ALCO Tunnels Pique Anti-Casino Group's Concern
A Schenectady anti-casino group's environmental objection to the proposed Electric City casino site has fallen on deaf ears, as the state's Gaming Facility Location Board moves ahead with plans to announce its decision Wednesday in Albany.
Stockade resident David Giacalone has been the primary spokesperson for the group called "Stop the Schenectady Casino." He has raised an issue he calls "The ALCO tunnel cover-up," which questions the Schenectady Metroplex Development Authority’s environmental review of the project. "I believe it also raises questions about the credibility of the Schenectady Gazette which, has taken an editorial position in favor of the casino and ever since then, on its news pages, has done. I believe, everything possible to avoid negative news about Rush Street Gaming and Galesi group, the applicants and also to be as dismissive as possible about the existence of any organized opposition in the city of Schenectady to the casino."
Giacalone thinks at the very least, an archeologist should have been allowed to inspect tunnels under ALCO building 332. The developers told the Schenectady Gazette that the tunnels were concrete casings designed to protect underground infrastructure and had no historical or archaeological value. They said the casings were removed and the ground filled in. It has been suggested that the tunnels could have served as "escape routes" for employees, as the heavy industrial site would likely have been a military target during wartime.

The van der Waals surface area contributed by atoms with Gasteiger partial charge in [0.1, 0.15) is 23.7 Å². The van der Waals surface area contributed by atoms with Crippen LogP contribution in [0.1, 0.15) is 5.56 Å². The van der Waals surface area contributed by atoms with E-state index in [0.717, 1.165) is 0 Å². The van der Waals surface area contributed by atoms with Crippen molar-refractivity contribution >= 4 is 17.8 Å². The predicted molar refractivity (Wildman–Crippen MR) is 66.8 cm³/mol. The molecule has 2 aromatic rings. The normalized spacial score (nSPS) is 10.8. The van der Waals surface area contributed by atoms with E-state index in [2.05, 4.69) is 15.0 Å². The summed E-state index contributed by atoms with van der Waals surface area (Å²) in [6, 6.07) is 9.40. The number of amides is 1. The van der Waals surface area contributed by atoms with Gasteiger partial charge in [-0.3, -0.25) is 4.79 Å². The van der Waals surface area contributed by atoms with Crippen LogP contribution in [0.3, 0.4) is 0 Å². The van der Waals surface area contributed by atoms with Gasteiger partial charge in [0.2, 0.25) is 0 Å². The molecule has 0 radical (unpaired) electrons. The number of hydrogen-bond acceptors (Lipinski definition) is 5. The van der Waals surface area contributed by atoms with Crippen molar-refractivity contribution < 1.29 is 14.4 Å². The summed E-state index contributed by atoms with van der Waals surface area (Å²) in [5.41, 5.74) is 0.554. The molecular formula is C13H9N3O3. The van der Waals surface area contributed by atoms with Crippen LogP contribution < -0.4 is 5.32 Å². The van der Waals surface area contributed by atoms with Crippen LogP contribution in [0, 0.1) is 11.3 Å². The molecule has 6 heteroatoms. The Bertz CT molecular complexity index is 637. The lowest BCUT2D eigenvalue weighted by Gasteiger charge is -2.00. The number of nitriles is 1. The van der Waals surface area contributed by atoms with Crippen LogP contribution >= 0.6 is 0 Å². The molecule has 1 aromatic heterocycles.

Giacalone is concerned that the truth behind the tunnels will never see light of day - he maintains the casino developer asked the newspaper not to report on the find.
Daily Gazette editor Judy Patrick insists there has been NO "cover-up." "We reported on the underground structures they found at the old ALCO site in October. Our reporters are still investigating to see if there's more involved. We've talked to the state Department of Environmental Conservation, who said what was found was common at old industrial sites, and that no further study as warranted. We also talked to specialists in the field of historic preservation, history and archaeology , including the historian at the ALCO museum out in Amsterdam. We specifically have requested more information from the state office of parks, recreation and historic preservation, which we think would have been involved in any decision about whether or not there was something underneath the site that needed to be investigated further. But we haven't heard all the answers to the questions we have for them."
Patrick adds the bottom line is that the Gazette, which has editorially supported the casino, hasn't found a story there --- yet --- In the meantime, Giacalone is challenging the Metroplex Authority to conduct more thorough, transparent reviews of any future development projects in the Electric City and present itself more like a regulator, rather than a cheerleader, when acting in governmental roles such as reviewing environmental impact statements.
For its part, Metroplex has been praised for conducting a “thorough review” of the ALCO site by developers the Galesi group. The state board is expected to announce on Wednesday afternoon the winning bids for up to four casinos in upstate New York.